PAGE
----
• In embodiments, the treatment can comprise gravel packing, hydraulic fracturing or a combination thereof. In an embodiment, the treatment comprises alternate-path delivery of the mixture to the formation. In an embodiment, the treatment fluid comprises a shale stabilizer. In embodiments, the mixture further comprises a poppant, a crosslinker for the xanthan polymer, a breaker for the xanthan polymer, a friction reducer, or a combination thereof. In one embodiment, the breaker comprises an alkali metal bromate, e.g., potassium bromate.
  • In another embodiment, the method comprises: determining the treatment density, viscosity and time window for a treatment of a subterranean formation with a mixture of xanthan polymer in a cesium formate brine; determining a maximum pH required to maintain pumpability of the mixture over the treatment time window; mixing a gelling agent comprising the xanthan polymer in the cesium formate brine to form the mixture of the xanthan polymer in the brine, wherein the mixture has the determined treatment density and viscosity; adding acid before, during or after the mixing in an amount effective to lower the pH of the mixture to within 0.5 pH units below the maximum pH to maintain pumpability; and treating the subterranean formation with the mixture.
  • In another embodiment, a method of delaying onset of solid hydrogel formation, in a gel comprising cesium formate brine viscosified with xanthan polymer and having a density of at least 1.44 g/mL (12 lbm/gal), comprises introducing acid into the brine in an amount effective for a pH from 7 to 11, wherein the acid introduction is before, during or after xanthan viscosification and prior to hydrogel formation, wherein the hydrogel formation in the acidified gel occurs at a later time relative to the same gel at a natural pH.
  • DETAILED DESCRIPTION OF THE INVENTION
  • The description and examples are presented solely for the purpose of illustrating the preferred embodiments of the invention and should not be construed as a limitation to the scope and applicability of the invention. While the compositions of the present invention are described herein as comprising certain materials, it should be understood that the composition could optionally comprise two or more chemically different materials. In addition, the composition can also comprise some components others than the ones already cited. In the summary of the invention and this detailed description, each numerical value should be read once as modified by the term “about” (unless already expressly so modified), and then read again as not so modified unless otherwise indicated in context.
  • Treatment methods of invention are useful in oilfield operations, including such operations as fracturing subterranean formations, modifying the permeability of subterranean formations, fracture or wellbore cleanup, acid fracturing, matrix acidizing, gravel packing or sand control, and the like. These methods can be used at any suitable formation temperature.
  • The xanthan polymer is incorporated into fluids used in embodiments in amounts ranging from about 0.01% to about 5.0% by weight of total weight of liquid phase, and preferably from about 0.05% to about 1%, for example, 0.6-0.9% or 0.7-0.8% by weight of total weight of liquid phase. The term liquid phase means all components of the fluid except any gas component or entrained solids.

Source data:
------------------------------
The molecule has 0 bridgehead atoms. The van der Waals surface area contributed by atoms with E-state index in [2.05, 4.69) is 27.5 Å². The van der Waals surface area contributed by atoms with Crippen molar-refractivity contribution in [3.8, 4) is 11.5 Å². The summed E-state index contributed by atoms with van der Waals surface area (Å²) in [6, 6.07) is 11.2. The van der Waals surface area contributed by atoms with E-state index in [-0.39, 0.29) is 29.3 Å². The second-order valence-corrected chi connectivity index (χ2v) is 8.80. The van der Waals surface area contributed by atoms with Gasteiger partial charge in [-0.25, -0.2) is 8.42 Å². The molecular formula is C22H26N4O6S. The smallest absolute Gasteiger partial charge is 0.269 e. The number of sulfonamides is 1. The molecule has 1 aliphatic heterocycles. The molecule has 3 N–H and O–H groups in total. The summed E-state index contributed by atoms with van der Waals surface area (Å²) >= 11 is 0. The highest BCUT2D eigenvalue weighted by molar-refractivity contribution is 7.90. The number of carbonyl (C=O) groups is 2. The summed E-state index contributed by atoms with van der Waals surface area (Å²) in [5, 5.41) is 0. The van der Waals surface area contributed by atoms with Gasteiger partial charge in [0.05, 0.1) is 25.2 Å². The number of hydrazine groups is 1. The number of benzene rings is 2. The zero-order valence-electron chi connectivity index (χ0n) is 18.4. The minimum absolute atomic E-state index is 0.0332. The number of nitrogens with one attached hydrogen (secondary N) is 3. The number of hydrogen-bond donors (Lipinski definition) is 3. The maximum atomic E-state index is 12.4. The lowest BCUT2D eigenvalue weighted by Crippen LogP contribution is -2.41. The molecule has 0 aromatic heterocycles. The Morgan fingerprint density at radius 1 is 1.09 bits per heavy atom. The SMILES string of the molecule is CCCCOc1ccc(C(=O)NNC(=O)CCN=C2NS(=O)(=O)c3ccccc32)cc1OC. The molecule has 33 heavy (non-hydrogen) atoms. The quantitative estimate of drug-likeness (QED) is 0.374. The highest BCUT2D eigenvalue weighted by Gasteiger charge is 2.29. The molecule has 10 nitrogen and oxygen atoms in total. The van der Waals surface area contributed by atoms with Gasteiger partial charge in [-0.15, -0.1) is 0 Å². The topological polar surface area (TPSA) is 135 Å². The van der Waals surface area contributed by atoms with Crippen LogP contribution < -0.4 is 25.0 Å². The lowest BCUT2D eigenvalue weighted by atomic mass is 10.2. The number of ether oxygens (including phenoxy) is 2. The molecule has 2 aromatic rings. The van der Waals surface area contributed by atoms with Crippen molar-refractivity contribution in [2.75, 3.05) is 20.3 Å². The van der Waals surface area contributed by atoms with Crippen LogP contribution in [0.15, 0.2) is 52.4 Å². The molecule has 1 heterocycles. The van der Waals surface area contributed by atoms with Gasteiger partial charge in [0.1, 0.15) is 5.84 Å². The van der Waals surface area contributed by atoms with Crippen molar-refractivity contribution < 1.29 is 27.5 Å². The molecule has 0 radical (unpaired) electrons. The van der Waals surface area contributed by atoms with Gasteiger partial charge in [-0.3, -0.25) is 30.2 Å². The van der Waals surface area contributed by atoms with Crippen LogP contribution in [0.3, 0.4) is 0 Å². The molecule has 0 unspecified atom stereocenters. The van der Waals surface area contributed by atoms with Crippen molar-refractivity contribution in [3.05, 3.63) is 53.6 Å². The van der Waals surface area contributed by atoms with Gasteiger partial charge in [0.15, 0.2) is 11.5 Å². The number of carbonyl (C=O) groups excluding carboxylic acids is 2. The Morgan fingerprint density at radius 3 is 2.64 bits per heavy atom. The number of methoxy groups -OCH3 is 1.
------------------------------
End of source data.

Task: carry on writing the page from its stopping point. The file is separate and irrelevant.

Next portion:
• In some embodiments, the xanthan polymer may be crosslinked with a suitable crosslinker. Adding crosslinkers to the fluid may further augment the viscosity of the fluid. Crosslinking consists of the attachment of two polymeric chains through the chemical association of such chains to a common element or chemical group. Suitable crosslinkers may comprise a chemical compound containing a polyvalent metal ion such as, but not necessarily limited to, chromium, iron, boron, aluminum, titanium, and zirconium.
  • Methods of the invention may also comprise a breaker used in the fluid, for example, a bromated such as potassium bromate. The purpose of this component is to “break” or diminish the viscosity of the fluid so that this fluid is more easily recovered from the formation during cleanup. With regard to breaking down viscosity, oxidizers, enzymes, or acids may be used. Breakers reduce the polymer's molecular weight by the action of an acid, an oxidizer, an enzyme, or some combination of these on the polymer itself. In a preferred embodiment, a bromated breaker such as potassium bromated is effective, particularly at treatment temperatures above 93° C. (200 F) and especially in alkali metal formate brines which have a stabilizing effect on xanthan gels.
  • Fluids useful in method of the invention may also include shale stabilizers such as, for example, potassium chloride, ammonium chloride, tetramethyl ammonium chloride, and the like; polyamines and polyol compounds (see U.S. Pat. No. 6,857,485 and U.S. Pat. No. 7,084,092, incorporated herein by reference) and polyoxyalkylene polyamines such as diamine ethers of the formula H2—N—R-(0-R′)x—NH2 wherein R and R′ are alkylene of from 1 to 6 carbon atoms and x has a value from 1 to 10, or an acid addition product thereof (see US 2009/065207, incorporated herein by reference); and combinations thereof.